Those who marched against Bitcoin this week claimed the cryptocurrency was too volatile and would allow businesses to “launder ill-gotten money.”
Protesters calling themselves the Popular Resistance and Rebellion Block have come out against El Salvador’s government passing a law making Bitcoin legal tender.
A Tuesday tweet from local news outlet El Mundo shows El Salvadorians carrying banners saying “no to Bitcoin” in the streets of San Salvador demanding a repeal of the country’s Bitcoin law. Legislative assembly members Anabel Belloso and Dina Argueta addressed the protesters after first meeting the group separated by a barrier of razor wire.
RT @SusanaPenate: Miembros del Bloque de Resistencia y Rebeldía Popular llegaron a presentar una propuesta de derogar la Ley Bitcoin. Salen a recibirlos Dina Argueta y Anabel Bellosopic.twitter.com/CXFLDW4tsr
— Diario El Mundo (@ElMundoSV) July 20, 2021
In a letter made available at the protest, the Popular Resistance and Rebellion Block group claimed that President Nayib Bukele passed the law making the cryptocurrency legal tender in the country without proper consultations with the people. It also cited the volatility of Bitcoin (BTC), comparing investing in the cryptocurrency to playing the lottery: “betting on the lottery is a voluntary act, while Bitcoin is required by law.”
Related: Coercion and coexistence: How El Salvador’s Bitcoin Law may change global finance
However, the group’s main grievance around the Bitcoin legal framework seemed to be centered around a perceived disparity in the cryptocurrency’s usage by the government when compared with the average resident in El Salvador. Protesters said Bitcoin “only serves some large businessmen, especially those linked to the government, to launder ill-gotten money.”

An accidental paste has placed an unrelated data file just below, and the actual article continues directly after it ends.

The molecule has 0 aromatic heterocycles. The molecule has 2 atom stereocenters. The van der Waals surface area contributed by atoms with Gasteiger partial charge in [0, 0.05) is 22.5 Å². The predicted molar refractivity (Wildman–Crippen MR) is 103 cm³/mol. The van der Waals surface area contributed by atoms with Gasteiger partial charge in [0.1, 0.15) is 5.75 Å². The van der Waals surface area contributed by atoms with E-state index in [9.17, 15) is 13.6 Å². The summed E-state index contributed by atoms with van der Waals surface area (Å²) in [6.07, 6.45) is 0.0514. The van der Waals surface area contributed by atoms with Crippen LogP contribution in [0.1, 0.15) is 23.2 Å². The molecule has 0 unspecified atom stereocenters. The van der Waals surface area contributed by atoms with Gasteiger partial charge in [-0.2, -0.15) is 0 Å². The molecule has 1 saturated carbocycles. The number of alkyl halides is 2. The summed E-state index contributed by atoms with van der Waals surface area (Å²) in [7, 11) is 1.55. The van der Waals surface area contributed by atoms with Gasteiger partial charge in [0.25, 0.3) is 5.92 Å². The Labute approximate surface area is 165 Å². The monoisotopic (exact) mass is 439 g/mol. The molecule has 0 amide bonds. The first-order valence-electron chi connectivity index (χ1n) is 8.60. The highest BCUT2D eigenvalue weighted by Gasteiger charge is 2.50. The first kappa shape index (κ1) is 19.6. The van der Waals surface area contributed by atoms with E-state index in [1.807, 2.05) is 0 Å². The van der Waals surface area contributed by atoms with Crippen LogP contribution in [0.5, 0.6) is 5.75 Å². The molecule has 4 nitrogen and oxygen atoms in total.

“Entrepreneurs who put their capital in Bitcoin will not pay taxes on their earnings,” said the letter. “In addition, to apply Bitcoin the government will spend millions of dollars of the taxes paid by the people.”
“Bitcoin would facilitate public corruption and the operations of drug, arms and human traffickers, extortionists and tax evaders. It would also cause monetary chaos. It would hit people’s salaries, pensions and savings, ruin many MSMEs, affect low-income families and hit the middle class.”
Though passed by El Salvador’s government and signed into law by Bukele in June, the law recognizing Bitcoin as legal currency in the country will not go into effect until Sept. 7. The Popular Resistance and Rebellion Block’s protest was aimed at government officials to demand the law be repealed. In addition, the World Bank has also refused to help El Salvador transition to a Bitcoin-friendly framework, given its “environmental and transparency shortcomings.”
Related: What is really behind El Salvador’s ‘Bitcoin Law’? Experts answer
During a scheduled visit by the U.S. State Department earlier this month, Under Secretary of State for Political Affairs Victoria Nuland suggested El Salvador ensure Bitcoin is well regulated and transparent, but did not explicitly say anything against the country’s move to a more digital economy. Some proponents of the law including Bukele have suggested Bitcoin could help facilitate remittance payments from El Salvador citizens living abroad and lessen the country’s reliance on the U.S. dollar.